Chicago/ Transportation & Infrastructure
AI Assisted Icon
Published on June 21, 2024
Chicago Contractor Sues for $3 Million, Chicago Skyway Toll Bridge Overcharges on Skyway TollsSource: Ken Lund from Reno, Nevada, USA, CC BY-SA 2.0, via Wikimedia Commons

In a recent development that has created waves across Chicago, a lawsuit has been filed by Wilmette contractor, Rocky Rowe, who believes he, along with countless others, have been erroneously overcharged while using the Chicago Skyway. Rowe, who has traversed this stretch for the past two decades, is now the centerpiece in a class-action lawsuit demanding $3 million in refunds for what he claims are excessive toll fees imposed on travelers. According to a report by NBC Chicago, the lawsuit alleges that overcharges have piled up to an estimated $3 million over a five-year span ending in March. Rowe pointed out that, while individual overcharges might seem inconsequential, they amount to a significant sum when considering the volume of Skyway users.

"It's nickels and dimes to some people. But if I was overcharged a couple hundred bucks over the course of the last two years, multiply that out by how many millions of people are using that Skyway. It's significant," Rowe told NBC Chicago. The lawsuit suggests that toll rates have been incremented improperly, accusing the company operating the Chicago Skyway of charging users from 10 cents to $1.20 extra per trip, depending upon the size of the vehicle.

Rowe's frustration echoes a broader sentiment toward the Chicago Skyway's privatization deal, which was initially struck in a 99-year, $1.8 billion agreement. The Skyway, sold in 2022 for the second time in just seven years, saw two-thirds of its stake getting transferred from Canadian pension plans to Atlas Arteria Ltd., an Australian toll road company, a transaction that gave the city $25 million in fees. Despite the lawsuit not yet being served to Skyway Concession LLC, they are named defendants alongside Atlas Arteria, the Ontario Teachers' Pension Plan, and Calumet Concession Partners Inc., as reported by ABC 7 Chicago.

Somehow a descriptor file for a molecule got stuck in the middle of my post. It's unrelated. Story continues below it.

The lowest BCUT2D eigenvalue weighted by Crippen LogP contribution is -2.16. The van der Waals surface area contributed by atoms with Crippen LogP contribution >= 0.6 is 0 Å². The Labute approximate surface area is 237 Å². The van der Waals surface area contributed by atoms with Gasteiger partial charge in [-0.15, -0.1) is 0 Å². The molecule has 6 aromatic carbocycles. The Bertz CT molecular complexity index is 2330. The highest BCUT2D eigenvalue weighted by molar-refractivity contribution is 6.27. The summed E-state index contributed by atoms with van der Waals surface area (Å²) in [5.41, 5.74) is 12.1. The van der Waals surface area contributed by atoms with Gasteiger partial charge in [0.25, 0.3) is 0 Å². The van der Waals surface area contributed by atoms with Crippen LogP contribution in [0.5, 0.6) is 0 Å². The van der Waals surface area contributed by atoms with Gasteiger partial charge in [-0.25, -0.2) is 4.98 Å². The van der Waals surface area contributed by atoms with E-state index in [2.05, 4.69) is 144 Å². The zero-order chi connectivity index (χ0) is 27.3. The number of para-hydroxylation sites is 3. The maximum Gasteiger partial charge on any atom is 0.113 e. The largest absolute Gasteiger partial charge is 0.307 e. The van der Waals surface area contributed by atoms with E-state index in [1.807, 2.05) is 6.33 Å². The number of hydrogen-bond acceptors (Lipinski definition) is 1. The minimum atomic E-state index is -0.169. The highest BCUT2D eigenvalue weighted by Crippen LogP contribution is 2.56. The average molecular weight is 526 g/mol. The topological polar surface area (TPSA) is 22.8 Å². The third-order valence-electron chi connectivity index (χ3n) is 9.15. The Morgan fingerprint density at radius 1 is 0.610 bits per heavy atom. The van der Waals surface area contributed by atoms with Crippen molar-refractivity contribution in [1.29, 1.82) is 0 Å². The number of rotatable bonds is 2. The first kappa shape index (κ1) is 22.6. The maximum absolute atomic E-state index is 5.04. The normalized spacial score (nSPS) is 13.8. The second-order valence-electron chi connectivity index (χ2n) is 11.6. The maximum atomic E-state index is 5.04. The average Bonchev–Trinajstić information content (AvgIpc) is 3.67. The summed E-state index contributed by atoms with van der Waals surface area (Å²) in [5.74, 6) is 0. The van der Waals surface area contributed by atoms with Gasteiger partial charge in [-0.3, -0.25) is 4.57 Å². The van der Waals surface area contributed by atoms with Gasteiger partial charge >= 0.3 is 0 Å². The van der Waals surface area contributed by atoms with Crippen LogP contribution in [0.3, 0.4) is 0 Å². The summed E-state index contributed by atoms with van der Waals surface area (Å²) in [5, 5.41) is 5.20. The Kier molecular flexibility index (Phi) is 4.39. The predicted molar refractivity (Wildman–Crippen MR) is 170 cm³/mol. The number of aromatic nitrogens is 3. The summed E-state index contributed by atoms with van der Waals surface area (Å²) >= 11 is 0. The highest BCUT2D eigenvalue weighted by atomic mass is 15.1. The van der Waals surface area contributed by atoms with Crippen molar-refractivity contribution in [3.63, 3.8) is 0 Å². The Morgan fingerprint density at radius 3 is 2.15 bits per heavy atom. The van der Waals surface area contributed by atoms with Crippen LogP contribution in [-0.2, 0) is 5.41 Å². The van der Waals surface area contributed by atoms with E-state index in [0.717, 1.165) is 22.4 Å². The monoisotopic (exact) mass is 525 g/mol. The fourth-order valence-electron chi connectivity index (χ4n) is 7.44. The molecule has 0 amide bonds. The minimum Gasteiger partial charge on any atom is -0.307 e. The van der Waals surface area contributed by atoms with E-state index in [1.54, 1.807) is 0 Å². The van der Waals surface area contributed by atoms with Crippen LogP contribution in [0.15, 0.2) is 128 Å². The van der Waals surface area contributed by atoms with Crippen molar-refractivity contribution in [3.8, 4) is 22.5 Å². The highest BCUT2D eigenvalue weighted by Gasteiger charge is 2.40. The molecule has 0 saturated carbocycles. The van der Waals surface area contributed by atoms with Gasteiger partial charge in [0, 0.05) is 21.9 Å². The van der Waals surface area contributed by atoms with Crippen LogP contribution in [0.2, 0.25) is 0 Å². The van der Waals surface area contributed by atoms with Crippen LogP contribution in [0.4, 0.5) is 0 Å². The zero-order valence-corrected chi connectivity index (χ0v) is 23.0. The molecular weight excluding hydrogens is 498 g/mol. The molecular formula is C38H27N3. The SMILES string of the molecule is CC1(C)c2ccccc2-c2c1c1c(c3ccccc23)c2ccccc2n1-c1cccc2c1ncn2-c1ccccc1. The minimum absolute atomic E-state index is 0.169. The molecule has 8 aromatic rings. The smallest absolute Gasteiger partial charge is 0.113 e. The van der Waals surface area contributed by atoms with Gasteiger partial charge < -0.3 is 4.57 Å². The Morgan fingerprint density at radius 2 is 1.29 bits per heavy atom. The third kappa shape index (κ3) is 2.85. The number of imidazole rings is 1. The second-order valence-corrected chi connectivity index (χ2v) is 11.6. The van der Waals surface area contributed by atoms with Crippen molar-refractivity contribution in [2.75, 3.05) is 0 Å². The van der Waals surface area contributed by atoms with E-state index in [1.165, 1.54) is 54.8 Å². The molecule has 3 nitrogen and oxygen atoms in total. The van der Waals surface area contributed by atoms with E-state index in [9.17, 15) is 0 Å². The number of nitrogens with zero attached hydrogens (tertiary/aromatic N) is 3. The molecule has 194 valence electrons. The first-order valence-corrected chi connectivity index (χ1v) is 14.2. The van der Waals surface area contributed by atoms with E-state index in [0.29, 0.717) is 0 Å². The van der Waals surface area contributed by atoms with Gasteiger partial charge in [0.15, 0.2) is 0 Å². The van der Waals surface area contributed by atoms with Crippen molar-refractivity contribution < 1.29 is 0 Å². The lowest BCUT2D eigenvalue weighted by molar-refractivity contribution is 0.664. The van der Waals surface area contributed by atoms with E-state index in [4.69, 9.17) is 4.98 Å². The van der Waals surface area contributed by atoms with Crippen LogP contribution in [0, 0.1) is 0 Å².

The inception of the lawsuit was partly fueled by the diligence of attorney Ken Goldstein of Krislov & Associates, who delved into the Skyway tolls after Rowe vocalized his complaints. The team found discrepancies in the application of the gross domestic product (GDP) figures used to dictate the rate increases—a revelation that came about despite the ailing health of the firm's late founder, Clint Krislov, who had long challenged the city's privatization efforts. "When they announced the (latest) increase last November, Clint was very sick," Goldstein told ABC 7 Chicago, revealing the use of a GDP figure not listed in the government's schedule.

Amidst the legal action, Rowe maintains a pragmatic stance, admitting skepticism about receiving a refund but holding onto hope that the lawsuit will at least lead to better oversight of future toll rate increases, which, under current agreements, do not require city approval. "I have a son who's in college in Michigan. He's a college athlete, so we do a lot of back-and-forth to go to his games. We have family in Michigan. We're on that corridor pretty regularly. I'll be on it Saturday morning," Rowe shared with ABC 7 Chicago. For many like Rowe, who find themselves routinely traversing the Chicago Skyway, the outcome of the lawsuit may be as much about principle as it is about refunds.

Chicago-Transportation & Infrastructure